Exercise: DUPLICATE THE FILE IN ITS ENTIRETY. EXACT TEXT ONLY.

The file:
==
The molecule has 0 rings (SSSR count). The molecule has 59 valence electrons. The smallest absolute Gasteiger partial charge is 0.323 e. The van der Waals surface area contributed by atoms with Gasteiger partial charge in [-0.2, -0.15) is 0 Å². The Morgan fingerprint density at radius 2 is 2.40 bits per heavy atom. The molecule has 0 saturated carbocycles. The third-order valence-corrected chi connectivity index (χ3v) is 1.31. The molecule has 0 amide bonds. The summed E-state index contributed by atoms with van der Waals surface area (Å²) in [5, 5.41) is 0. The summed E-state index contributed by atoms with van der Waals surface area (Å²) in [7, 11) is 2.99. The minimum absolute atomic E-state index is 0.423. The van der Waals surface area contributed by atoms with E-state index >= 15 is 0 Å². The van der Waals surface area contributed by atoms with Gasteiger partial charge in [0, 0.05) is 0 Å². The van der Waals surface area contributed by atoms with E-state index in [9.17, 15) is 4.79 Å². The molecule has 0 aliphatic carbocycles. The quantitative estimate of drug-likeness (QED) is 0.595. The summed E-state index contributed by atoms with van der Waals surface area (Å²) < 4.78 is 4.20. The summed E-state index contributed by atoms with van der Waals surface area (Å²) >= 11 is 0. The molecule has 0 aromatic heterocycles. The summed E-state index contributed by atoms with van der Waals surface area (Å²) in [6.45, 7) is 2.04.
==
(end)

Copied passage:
The molecule has 0 rings (SSSR count). The molecule has 59 valence electrons. The smallest absolute Gasteiger partial charge is 0.323 e. The van der Waals surface area contributed by atoms with Gasteiger partial charge in [-0.2, -0.15) is 0 Å². The Morgan fingerprint density at radius 2 is 2.40 bits per heavy atom. The molecule has 0 saturated carbocycles. The third-order valence-corrected chi connectivity index (χ3v) is 1.31. The molecule has 0 amide bonds. The summed E-state index contributed by atoms with van der Waals surface area (Å²) in [5, 5.41) is 0. The summed E-state index contributed by atoms with van der Waals surface area (Å²) in [7, 11) is 2.99. The minimum absolute atomic E-state index is 0.423. The van der Waals surface area contributed by atoms with E-state index >= 15 is 0 Å². The van der Waals surface area contributed by atoms with Gasteiger partial charge in [0, 0.05) is 0 Å². The van der Waals surface area contributed by atoms with E-state index in [9.17, 15) is 4.79 Å². The molecule has 0 aliphatic carbocycles. The quantitative estimate of drug-likeness (QED) is 0.595. The summed E-state index contributed by atoms with van der Waals surface area (Å²) < 4.78 is 4.20. The summed E-state index contributed by atoms with van der Waals surface area (Å²) >= 11 is 0. The molecule has 0 aromatic heterocycles. The summed E-state index contributed by atoms with van der Waals surface area (Å²) in [6.45, 7) is 2.04.